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US Treasury yields wobble at quarter end, data eyed

Long-term U.S. government debt prices turned negative on Tuesday after a key reading on the housing market showed home prices rising.

Home prices continued to increase in January despite slowing growth and seasonal weakness, a closely watched index showed on Tuesday.

The yield on the 30-year Treasury note ticked higher at 2.555 percent, up from its closing yield of 2.55 percent Monday.

Elsewhere, yields were little changed on Tuesday, but were still lower than Friday's close following dovish comments from Federal Reserve Chair Janet Yellen at a San Francisco Fed conference, where she said that seeing a rise in core inflation was not essential to hiking rates.

Read MoreQuarter ends, but volatility will not

U.S. Markets Overview: Treasurys chart

The U.S. 10-year Treasury note yield fell to 1.945 percent after closing at 1.961 percent on Monday, following a rally on Wall Street.

The latest consumer confidence reading will be released by the Conference Board at 10:00 a.m. ET and is expected to show a modest up-tick in sentiment in March.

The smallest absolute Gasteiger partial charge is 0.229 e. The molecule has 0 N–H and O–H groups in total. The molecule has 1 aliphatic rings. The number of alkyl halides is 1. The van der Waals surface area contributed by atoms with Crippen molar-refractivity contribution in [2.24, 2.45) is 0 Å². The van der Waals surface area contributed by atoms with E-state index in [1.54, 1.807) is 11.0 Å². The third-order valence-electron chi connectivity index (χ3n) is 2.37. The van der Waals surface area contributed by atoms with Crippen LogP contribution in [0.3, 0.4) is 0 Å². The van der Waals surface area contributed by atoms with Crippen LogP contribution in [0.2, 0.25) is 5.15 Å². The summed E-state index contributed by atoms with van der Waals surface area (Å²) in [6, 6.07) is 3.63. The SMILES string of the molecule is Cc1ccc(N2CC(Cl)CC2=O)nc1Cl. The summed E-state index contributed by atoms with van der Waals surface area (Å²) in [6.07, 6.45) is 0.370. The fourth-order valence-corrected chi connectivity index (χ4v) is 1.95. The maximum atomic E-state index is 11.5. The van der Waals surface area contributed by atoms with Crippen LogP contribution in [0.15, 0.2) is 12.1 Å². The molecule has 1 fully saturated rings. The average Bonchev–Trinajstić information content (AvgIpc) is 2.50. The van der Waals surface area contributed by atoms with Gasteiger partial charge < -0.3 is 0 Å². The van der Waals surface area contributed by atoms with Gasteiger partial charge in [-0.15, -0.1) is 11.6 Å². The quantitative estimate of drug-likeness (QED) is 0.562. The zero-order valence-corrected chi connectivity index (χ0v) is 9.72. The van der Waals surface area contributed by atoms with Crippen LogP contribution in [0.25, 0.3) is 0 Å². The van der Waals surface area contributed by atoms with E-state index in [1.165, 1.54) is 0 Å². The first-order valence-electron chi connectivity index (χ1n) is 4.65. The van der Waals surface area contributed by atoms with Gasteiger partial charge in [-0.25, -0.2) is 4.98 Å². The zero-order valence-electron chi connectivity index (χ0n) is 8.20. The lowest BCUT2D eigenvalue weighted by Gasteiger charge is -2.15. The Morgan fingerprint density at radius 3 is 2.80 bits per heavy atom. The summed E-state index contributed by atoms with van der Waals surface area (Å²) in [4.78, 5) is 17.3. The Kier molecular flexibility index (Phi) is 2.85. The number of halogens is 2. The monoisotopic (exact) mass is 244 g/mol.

While the indicator seems bound to remain below January's post-crisis high, it should be consistent with a decent spending mood among U.S. consumers.

Tuesday marks the end of the first quarter, meaning fund manager portfolio adjustments could have an effect on stocks and bonds.

Oil futures extended losses Tuesday, as Iran and six world powers negotiated over a deal that could ease sanctions and allow more Iranian crude onto world markets.

Brent crude oil was almost $1 lower at $55.34 a barrel, while U.S. crude was down over 90 cents at $47.75 a barrel in mid-morning trade in London.

Investors are preparing for a shorter week due to the Easter vacation; stock and bond markets are closed for Good Friday this week, nonfarm payrolls will still be published Friday.